Also, the idea of life not being about accomplishment honestly scares me, and depresses me. If Im not here for a productive purpose... then how COULD I appreciate everyday, ordinary experiences...
I think you misunderstood my intent. I forgot to mention that Bill Murray's character in Groundhogs Day accomplishes a lot after his metamorphosis, but they are fun accomplishments and hobbies like playing piano and reading poetry rather than career accomplishments. His character also becomes more understanding and appreciative of other people's simple ways to enjoy life. Before his character (Phil) makes this change, he refers to the local people as morons and hicks:

Rita tells Phil that people love the groundhog story, to which he responds, "People like blood sausage, too, people are morons." Later, at the Groundhog Festival, she tells him: "You're missing all the fun. These people are great! Some of them have been partying all night long. They sing songs 'til they get too cold and then they go sit by the fire and get warm and then they come back and sing some more." Phil replies, "Yeah, they're hicks, Rita."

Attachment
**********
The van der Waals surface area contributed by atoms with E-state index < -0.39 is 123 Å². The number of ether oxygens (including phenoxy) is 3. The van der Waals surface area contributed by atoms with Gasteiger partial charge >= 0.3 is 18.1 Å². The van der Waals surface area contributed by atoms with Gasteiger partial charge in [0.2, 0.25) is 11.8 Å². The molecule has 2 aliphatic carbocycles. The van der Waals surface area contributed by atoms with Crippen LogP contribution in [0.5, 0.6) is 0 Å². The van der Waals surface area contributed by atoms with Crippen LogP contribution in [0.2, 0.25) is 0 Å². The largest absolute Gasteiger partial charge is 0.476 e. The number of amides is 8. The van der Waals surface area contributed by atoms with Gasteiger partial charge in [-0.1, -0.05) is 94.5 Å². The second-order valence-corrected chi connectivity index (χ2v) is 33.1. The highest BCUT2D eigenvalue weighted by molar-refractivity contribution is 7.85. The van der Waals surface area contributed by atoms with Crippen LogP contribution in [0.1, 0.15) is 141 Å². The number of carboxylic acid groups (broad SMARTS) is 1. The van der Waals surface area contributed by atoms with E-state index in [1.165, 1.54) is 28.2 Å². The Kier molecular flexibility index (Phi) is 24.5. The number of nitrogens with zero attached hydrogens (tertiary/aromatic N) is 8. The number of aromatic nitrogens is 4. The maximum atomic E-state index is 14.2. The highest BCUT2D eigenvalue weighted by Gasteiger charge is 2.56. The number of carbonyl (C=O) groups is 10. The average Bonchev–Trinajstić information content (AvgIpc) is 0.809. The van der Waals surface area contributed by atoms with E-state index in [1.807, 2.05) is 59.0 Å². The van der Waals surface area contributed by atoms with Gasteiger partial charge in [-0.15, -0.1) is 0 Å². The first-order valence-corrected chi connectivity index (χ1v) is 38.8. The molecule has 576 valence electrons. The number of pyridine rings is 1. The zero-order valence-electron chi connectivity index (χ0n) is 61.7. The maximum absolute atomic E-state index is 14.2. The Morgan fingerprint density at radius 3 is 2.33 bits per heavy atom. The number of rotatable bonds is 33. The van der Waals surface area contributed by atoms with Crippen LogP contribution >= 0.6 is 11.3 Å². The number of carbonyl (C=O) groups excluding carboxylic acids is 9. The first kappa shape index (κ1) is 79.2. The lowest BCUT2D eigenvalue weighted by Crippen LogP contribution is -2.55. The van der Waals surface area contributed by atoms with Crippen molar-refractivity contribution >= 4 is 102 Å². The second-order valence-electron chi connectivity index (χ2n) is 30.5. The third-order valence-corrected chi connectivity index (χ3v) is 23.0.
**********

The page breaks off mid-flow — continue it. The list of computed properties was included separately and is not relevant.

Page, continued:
"A movie for all time" - National Review
My point was that you currently seem to have a
"type-A" personality/attitude whereas your brother has a type-B attitude to life. I'm just saying that a more laid back, type-B approach to life is just as valid as a more serious, more goal-oriented approach to life. From a lecture by the zen scholar Alan Watts:

In music, though, one doesn't make the end of the composition the point of the composition.

If that were so, the best conductors would be those who played fastest; and there would be composers who only wrote finales.

People go to concerts only to hear one crashing chord - because that's the end.

Same way in dancing: you don't aim at a particular spot in the room; that's where you should arrive.

The whole point of the dancing is the dance.